One of the benefits of living in the City of Elyria is the beauty of nature set against our business-ready urban landscape. In just minutes you can travel from the traffic and bustle of downtown to visit one of our beautiful parks complete with walking trails along a scenic river landscape, waterfalls, lush foliage, and wildlife galore. While some might prefer that nature stay strictly within its apportioned boundaries, the reality is that the two often cross paths, resulting in deer, raccoons, skunks and other creatures entering into our daily lives. Sometimes these interactions are positive, such as watching our children marvel at the sight of a baby deer in the back yard; other times, it can frustrating, finding our gardens has been used as a buffet during the night.
Cities throughout the world have attempted different methods to address the occasional inconvenience associated with wildlife in an urban environment, often with mixed results. The call to have the wildlife removed in a permanent fashion is often heard loudly and immediately by those directly affected, but safety concerns, respect for nature, and research indicate that this is rarely a viable solution.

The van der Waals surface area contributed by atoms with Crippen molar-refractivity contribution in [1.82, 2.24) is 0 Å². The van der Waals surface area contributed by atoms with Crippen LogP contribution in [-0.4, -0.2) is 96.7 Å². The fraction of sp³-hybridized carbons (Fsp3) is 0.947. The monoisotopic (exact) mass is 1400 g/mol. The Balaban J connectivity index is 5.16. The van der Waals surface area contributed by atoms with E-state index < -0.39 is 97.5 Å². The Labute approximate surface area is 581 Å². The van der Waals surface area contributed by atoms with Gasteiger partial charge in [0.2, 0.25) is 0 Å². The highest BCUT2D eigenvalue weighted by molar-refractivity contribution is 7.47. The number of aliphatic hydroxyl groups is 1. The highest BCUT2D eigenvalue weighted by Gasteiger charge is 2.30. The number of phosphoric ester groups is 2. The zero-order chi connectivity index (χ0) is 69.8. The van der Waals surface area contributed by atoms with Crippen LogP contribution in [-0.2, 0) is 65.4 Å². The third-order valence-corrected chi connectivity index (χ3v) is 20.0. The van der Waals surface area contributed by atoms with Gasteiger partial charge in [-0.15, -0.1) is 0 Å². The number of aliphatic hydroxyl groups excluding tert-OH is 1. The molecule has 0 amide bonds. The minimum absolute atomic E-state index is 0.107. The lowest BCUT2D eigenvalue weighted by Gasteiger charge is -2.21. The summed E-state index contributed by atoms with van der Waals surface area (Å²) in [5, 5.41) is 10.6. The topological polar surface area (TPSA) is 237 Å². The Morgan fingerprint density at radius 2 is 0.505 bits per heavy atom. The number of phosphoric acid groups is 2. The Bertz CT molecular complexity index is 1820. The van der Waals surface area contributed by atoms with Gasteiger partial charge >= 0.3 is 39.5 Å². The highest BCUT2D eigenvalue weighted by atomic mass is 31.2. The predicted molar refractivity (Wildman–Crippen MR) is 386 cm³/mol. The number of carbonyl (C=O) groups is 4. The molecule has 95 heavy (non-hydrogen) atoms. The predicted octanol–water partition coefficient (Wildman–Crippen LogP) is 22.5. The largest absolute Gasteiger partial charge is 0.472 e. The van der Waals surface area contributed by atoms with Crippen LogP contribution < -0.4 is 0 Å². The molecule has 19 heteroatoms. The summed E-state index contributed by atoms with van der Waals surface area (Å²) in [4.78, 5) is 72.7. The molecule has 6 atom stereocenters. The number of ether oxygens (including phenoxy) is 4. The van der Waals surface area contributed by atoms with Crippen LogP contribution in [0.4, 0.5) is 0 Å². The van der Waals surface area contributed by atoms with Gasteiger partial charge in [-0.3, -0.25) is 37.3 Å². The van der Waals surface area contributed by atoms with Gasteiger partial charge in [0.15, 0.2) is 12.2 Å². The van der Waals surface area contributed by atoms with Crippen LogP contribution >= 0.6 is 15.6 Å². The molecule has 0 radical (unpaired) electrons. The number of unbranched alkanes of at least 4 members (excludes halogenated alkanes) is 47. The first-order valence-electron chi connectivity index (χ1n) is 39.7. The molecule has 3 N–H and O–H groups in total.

For example, the process of deer culling will obviously reduce the immediate number of deer in a specific area on a short-term basis, but with less competition for food and other resources, research indicates that other deer will move into the recently vacated area and more deer will be born and survive longer, offsetting the initial cull and possibly resulting in a deer population boom. Other experts indicate that culling may have a chance to succeed but in order to see any significant change in long-term deer population, the total population for significant landmass would have to be reduced between 50% and 60% for a large contiguous landmass (meaning not just Elyria proper, but all of Lorain County, probably all of Ohio, and possibly the surrounding states as well). It’s not a realistic endeavor, and the inherent safety concerns of firing any weapon within the City limits make this option impractical.